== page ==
Wednesday, January 19

Preview: ICM reloads with a bigger gun bigger gun - the 10.5cm leFH 16(Sf) auf Geschutzwagen FCM36 (f).

Already having made the 7.5cm gunned FCM 36 based tank destroyer, ICM now goes for the heavier-gunned 10.5cm leFH 16(Sf) Auf Geschutzwagen FCM36 (f) tank in 35th scale. See what we know about the kit and the real thing in our preview... 

Preview: ICM reloads with a bigger gun bigger gun - the 10.5cm leFH 16(Sf) auf Geschutzwagen FCM36 (f).

10.5cm leFH 16(Sf) auf Geschutzwagen FCM36 (f)
WWII German self-propelled howitzer
Kit No #35340
1:35th scale
The Subject: 10.5cm leFH 16(Sf) auf Geschutzwagen FCM36 (f).
One hundred FCM 36 tanks were built and finished by France in May 1940, and by the Fall of France, it is commonly thought that only about 50 of them remained operational, so the German army decided to use some of them to strengthen their forces around France, using their 37 new FCM 36 tanks under the designation Panzerkampfwagen FCM 737(f), (F, designates France). 
Ten were equipped with the 7.5cm PaK 40 anti-tank gun, and were designated as a Marder I, much like both other types of Marder I. It is not clear, however, whether or not the FCM 737(f) tanks that were converted were withdrawn from security patrols, and converted into SPGs and Tank Destroyers, or if the chassis of the 22 FCMs were made from knocked out or abandoned vehicles that were recovered and captured. 
The operational history of the 10.5 FCM 36 vehicles starts with their issuing to the gepanzer Artillerie-Abteilung (SFL.) z.b.V (Armored Artillery Battalion) on the Western Front from an order dated 31 October 1942. They were divided between two SPG batteries called 1.Batterie and 2. Batterie. 4 SPGS were in each battery. Four more were built and issued into 3.Batterie in early 1943, and this gives to the argument that 12 10.5cm leFH 16 (Sf) auf GW FCM 36 (f) were in fact built. 
In March 1943 the unit had its name changed to the Sturmgeschütz-Abteilung 931, also known as the Stu.Gesch.Abt 931, which was equipped with the other FCM 36 vehicles with 75mm guns, as well as an AA battery of 2cm Flak auf gep.Zgkw P 107 vehicles for defence. On the 6th of May 1943, they were merged with Pz.JG.Kp 931, and were renamed to the verst.Pz.Jg.Abt, and were part of Schnell Division West.

Fully loaded 10.5cm leFH 16 auf Geschützwagen FCM 36(f) with high explosive shells and charge canisters. The machine gun was mounted to the right of the gun.
The unit had been once again renamed several more times over the course of May, June, and July 1943, ending up as the 200th Assault gun Battalion, as part of the 21st panzer division. and finally, their stories ended in February 1943, being equipped with 10.5cm leFH 18 (sf.) Auf Geschutzwagen 39H(f) SPGs, of which they had the leFH 18, a better gun made for longer ranges, as well as 4 versions of the same tank equipped with the Pak 40, and in the decision of maintenance of parts that were more available, for the 39H, or the maintenance of the FCM 36, which had many fewer parts, it was chosen to replace them with the Hotchkiss tank SPGs, and by the first of January, 1944, there were none of the FCM 36's left in German Service, as shown by a battle report. It appears their stories ended where they did, and it is not currently known what happened to them, and as such, there is no surviving example of this oddity of war.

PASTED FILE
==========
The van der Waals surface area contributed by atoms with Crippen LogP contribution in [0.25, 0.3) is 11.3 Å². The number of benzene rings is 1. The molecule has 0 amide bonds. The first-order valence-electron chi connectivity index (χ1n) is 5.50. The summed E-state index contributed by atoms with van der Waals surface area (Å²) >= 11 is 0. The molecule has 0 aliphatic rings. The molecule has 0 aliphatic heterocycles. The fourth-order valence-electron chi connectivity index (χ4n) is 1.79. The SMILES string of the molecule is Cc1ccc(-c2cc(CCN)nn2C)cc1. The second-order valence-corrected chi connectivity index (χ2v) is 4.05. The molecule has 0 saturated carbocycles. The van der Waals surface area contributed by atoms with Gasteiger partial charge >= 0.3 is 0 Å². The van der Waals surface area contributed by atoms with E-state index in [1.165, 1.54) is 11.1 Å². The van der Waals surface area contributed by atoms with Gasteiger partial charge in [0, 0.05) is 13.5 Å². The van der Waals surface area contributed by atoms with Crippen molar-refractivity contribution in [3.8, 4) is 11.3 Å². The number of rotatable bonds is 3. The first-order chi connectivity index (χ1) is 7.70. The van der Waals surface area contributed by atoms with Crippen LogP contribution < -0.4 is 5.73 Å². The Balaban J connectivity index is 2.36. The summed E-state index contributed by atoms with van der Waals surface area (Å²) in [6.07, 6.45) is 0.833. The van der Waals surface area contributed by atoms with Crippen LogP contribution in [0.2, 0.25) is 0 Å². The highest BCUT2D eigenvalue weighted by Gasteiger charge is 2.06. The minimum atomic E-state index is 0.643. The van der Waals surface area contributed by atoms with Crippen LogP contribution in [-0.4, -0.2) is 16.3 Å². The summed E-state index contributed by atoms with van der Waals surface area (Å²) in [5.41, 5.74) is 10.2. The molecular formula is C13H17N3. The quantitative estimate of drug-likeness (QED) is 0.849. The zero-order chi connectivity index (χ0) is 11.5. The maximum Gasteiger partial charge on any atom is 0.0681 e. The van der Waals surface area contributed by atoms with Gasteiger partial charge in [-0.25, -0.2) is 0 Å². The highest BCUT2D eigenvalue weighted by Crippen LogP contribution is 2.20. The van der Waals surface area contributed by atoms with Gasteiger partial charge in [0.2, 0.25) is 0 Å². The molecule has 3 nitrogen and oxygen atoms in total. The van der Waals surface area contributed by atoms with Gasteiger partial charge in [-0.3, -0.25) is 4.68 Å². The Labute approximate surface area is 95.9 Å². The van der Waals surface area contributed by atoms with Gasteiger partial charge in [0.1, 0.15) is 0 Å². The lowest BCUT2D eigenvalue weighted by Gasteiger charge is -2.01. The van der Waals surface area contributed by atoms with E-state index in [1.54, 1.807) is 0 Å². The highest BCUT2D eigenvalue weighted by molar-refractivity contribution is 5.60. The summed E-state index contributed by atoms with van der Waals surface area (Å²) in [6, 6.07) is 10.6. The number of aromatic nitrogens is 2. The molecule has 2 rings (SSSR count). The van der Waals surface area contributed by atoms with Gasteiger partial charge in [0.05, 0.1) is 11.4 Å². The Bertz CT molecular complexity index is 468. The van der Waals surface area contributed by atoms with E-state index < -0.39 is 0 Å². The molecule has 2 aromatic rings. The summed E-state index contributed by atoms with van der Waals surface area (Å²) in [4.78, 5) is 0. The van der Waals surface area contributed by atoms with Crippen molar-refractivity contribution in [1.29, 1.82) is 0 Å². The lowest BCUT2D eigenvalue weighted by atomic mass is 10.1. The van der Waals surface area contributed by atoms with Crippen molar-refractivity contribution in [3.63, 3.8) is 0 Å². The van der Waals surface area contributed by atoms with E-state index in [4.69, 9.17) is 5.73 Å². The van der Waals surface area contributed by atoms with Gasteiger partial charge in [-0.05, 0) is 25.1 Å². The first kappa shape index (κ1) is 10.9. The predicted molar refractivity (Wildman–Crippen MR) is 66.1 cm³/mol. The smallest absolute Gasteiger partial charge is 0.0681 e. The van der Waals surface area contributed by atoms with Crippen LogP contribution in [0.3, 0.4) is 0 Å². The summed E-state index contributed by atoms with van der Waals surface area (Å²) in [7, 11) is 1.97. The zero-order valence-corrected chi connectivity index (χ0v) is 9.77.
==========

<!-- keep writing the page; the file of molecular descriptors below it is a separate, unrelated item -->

Most sources say that these rare tanks were never used in combat.
One of the easiest ways of telling the difference between a 10.5cm leFH 16 (Sf.) auf Geschutzwagen FCM 36H(f) self-propelled gun and a 7.5cm PaK 40 (Sf.) auf PzKpfw FCM 36(f) anti-tank gun SPG is to look at the armoured housing that surrounds the gun’s recoil recuperator mechanisms. A recuperator on an artillery gun is a device employing springs or pneumatic power to return a gun to the firing position after the recoil. On the 10.5cm leFH 16 is long and is half the length of the gun. It is situated below the gun. The armoured housing covering the 7.5cm Pak 40 gun’s recoil recuperator mechanisms is small and the gun barrel is thinner and much longer.

The kit:
We have precious little so far on this kit apart from the box art, that states the kit name, number and scale, but nothing on colour schemes and options (such as photo-etch or not) as of yet.
We can easily see a few things though, the bigger gun and recuperator of the 10.5, with different mantlet and the inclusion of the Mg-34 for self-defence. The casemate full of two-part shells and spare tracks for the sides of the tank are included.
From the rear, you can see the engine deck with cooling grilles, the exhaust and tool layout and the self-defence MG-34 canister drums for the gun. The gun is replicated in full, as one would expect on an open-topped vehicle.
You can see the primer parts of the base of the shells stored on the right-hand side of the casemate open-topped hull and the FCM 36 based running gear and tracks. 
 That is all we have on this kit for now - You can see more about their range on the ICM plastic model kits website